Creating a Perfect Blend

The Church of St. Leonard of Port Maurice and the Church of the Holy Name share a priest, but are otherwise quite different Roman Catholic parishes in Minneapolis, with their own memberships, cultures, worship spaces, and histories. They had been actively looking for an initiative to share that would bring their communities together in a common work, and after a long process of exploration and planning, they decided to work together to co-sponsor a new family in their journey from refugees to Minnesotans. The result was an incredible bonding, not just with the refugee family, but between parishes as well.

Churches have been an integral part of welcoming refugees throughout America’s history, and that involvement has taken many different forms through the years. Similarly, MCC Refugee Services’ co-sponsorship model has evolved over decades to create a supportive and flexible model that allows for a variety of different expressions while still providing support to both churches and refugee families. Our staff was so uplifted by the process of watching Holy Name and St. Leonard’s make the co-sponsorship their own.

One of the co-sponsor team leaders, Patti Klucas, likened the experience of working together to that of creating a blended family: “This process of working together as one group from two communities has been a wonderful experience. I know I am not the only one who has expressed how good it has been to begin working closely together. I feel like I have made some good friends. I also knew going into this that we would have to learn to work together. This experience has been a lot like creating a blended family. We all know that families don’t always act perfectly toward each other but amid the struggles we stuck it out. It is a continual learning process. This is what families do.” As an organization, we have seen relationships deepen over and over again within co-sponsor teams, whether they are comprised of members from one church, multiple churches working together and even neighborhood groups.

Together, these parishes welcomed a multi-generational Karenni family from Burma. This family includes a married couple, their three daughters, and their maternal grandparents. The adult family members had all fled Burma in 1996 and had been displaced for 22 years before coming to Minnesota. Their daughters, aged 11, 9, and 7 were able to enroll in the very last part of the school year and are beginning to learn some English. Church members were able to help the family connect socially very quickly and planned fun outings like a fishing trip to Lake Phalen amidst the many appointments that occupy a new family’s time. Volunteers were also careful to spend time with the mother and grandmother, knowing that the men in the family were quite busy with job search activities and the girls were beginning school. When the church planned their closing celebration ice cream social, they found that they had the best sort of problem--both the father and grandfather were unable to attend because both had been scheduled to work!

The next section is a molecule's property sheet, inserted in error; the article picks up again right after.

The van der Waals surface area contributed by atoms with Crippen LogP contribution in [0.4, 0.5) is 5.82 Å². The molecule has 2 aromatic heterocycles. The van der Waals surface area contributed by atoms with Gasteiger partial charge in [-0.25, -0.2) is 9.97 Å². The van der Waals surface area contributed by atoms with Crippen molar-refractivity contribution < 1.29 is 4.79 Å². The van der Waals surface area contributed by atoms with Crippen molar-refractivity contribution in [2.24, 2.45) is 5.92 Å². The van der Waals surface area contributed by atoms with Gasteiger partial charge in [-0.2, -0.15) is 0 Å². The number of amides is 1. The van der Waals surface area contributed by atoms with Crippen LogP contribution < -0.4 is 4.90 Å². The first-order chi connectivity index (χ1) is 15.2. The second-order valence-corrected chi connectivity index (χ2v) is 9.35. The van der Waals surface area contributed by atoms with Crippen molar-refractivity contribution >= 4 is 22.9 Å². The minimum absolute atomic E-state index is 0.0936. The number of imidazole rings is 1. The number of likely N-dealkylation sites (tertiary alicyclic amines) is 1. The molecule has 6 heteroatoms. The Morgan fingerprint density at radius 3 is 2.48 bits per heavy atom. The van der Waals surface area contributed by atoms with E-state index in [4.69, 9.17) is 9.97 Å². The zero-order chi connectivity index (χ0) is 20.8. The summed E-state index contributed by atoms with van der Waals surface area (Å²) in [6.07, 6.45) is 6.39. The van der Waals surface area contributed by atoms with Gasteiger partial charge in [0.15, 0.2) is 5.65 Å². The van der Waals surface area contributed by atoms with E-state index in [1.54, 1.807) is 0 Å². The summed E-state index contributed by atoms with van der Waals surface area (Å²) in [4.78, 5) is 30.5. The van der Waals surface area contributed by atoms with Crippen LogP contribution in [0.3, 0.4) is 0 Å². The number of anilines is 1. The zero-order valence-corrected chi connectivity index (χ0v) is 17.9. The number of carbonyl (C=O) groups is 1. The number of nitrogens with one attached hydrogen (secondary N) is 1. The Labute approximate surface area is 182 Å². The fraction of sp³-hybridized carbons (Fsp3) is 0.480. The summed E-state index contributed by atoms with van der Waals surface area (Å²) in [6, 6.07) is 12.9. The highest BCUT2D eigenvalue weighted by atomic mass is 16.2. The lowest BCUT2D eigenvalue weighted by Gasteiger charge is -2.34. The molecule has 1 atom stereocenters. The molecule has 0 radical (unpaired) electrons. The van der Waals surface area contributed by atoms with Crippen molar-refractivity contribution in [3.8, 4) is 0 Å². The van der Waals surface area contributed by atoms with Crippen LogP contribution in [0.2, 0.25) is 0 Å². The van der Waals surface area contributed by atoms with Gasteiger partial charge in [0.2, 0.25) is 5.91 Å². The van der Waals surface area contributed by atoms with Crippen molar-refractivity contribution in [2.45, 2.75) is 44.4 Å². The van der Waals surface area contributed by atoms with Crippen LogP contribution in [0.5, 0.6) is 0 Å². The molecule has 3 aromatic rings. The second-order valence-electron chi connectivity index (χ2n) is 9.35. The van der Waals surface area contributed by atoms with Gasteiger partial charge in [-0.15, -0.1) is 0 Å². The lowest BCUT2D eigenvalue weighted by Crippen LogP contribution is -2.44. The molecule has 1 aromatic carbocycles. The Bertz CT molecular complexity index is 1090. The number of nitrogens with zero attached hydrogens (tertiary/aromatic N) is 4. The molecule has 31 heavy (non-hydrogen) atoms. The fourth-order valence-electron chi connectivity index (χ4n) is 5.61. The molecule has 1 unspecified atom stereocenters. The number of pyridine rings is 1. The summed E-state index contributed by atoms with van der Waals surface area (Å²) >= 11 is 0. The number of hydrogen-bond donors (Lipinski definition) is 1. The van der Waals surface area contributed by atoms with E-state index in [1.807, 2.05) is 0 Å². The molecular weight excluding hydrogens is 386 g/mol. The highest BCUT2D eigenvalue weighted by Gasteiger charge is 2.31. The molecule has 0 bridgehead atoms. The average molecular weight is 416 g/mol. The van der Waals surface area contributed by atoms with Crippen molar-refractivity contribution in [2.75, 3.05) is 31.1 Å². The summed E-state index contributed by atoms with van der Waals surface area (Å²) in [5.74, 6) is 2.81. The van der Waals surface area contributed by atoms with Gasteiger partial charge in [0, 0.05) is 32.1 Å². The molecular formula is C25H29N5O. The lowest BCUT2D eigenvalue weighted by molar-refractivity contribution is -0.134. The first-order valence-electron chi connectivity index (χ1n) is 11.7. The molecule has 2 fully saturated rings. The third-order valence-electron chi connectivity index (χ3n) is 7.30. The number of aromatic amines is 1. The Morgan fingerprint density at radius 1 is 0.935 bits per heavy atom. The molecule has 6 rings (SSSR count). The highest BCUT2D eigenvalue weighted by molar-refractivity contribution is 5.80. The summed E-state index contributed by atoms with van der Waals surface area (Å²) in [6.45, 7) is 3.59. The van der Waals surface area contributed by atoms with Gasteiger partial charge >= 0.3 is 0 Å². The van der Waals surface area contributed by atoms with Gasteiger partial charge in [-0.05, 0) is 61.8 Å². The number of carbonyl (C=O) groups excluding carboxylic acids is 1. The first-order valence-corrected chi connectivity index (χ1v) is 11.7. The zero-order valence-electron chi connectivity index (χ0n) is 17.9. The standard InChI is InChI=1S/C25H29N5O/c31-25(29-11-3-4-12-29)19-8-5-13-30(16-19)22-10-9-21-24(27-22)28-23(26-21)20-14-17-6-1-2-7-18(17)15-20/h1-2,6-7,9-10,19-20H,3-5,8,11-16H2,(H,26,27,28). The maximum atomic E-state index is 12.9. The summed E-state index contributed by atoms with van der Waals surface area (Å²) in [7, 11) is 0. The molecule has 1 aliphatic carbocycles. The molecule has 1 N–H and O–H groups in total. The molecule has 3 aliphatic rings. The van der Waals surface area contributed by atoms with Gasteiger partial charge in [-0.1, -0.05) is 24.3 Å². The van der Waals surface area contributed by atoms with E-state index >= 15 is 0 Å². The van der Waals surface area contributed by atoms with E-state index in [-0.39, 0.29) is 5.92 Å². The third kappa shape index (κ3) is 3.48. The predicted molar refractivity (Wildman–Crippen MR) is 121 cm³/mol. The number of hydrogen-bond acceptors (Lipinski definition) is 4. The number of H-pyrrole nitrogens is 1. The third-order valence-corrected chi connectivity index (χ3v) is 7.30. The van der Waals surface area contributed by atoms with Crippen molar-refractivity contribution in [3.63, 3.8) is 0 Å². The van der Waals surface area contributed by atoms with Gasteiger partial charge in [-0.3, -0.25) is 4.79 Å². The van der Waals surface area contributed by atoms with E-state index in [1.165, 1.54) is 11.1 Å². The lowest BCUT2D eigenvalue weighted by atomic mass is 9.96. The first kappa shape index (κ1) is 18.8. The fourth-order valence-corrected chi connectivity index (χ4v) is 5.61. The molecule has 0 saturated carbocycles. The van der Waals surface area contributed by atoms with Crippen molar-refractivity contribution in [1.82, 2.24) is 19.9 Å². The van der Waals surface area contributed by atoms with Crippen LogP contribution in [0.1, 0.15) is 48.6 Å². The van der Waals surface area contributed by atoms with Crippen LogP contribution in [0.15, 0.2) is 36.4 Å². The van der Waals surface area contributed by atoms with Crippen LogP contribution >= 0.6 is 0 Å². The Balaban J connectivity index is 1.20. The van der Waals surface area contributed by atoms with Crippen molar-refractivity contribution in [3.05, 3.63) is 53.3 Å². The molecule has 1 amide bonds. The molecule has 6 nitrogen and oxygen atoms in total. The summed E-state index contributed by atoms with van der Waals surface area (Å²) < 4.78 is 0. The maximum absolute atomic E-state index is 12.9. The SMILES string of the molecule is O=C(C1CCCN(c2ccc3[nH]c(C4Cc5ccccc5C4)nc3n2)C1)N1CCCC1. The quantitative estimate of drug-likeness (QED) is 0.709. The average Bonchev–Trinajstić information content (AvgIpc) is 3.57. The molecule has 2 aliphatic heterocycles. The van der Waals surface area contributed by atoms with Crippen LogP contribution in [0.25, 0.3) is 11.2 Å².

We celebrate with these two parishes the many successes that this Karenni family has achieved in Minnesota and the ways in which their two parishes worked together. As Patti shared with the team in her concluding email, “Thank you all for being a part of this, even if for some it was just by following my emails.  May we have many more adventures together as we seek to live as the Kingdom of God.”

New or returning co-sponsoring churches are needed, particularly for families arriving to St. Paul in the coming year. If you are interested in learning more, we encourage you to contact us at or 612-230-3219.


“I would like to ask all of you to see a ray of hope in the eyes and hearts of refugees…a hope that is expressed in the wish to participate in the host society…to be able to gradually resume a normal life…We can and must all nourish this hope.” – Pope Francis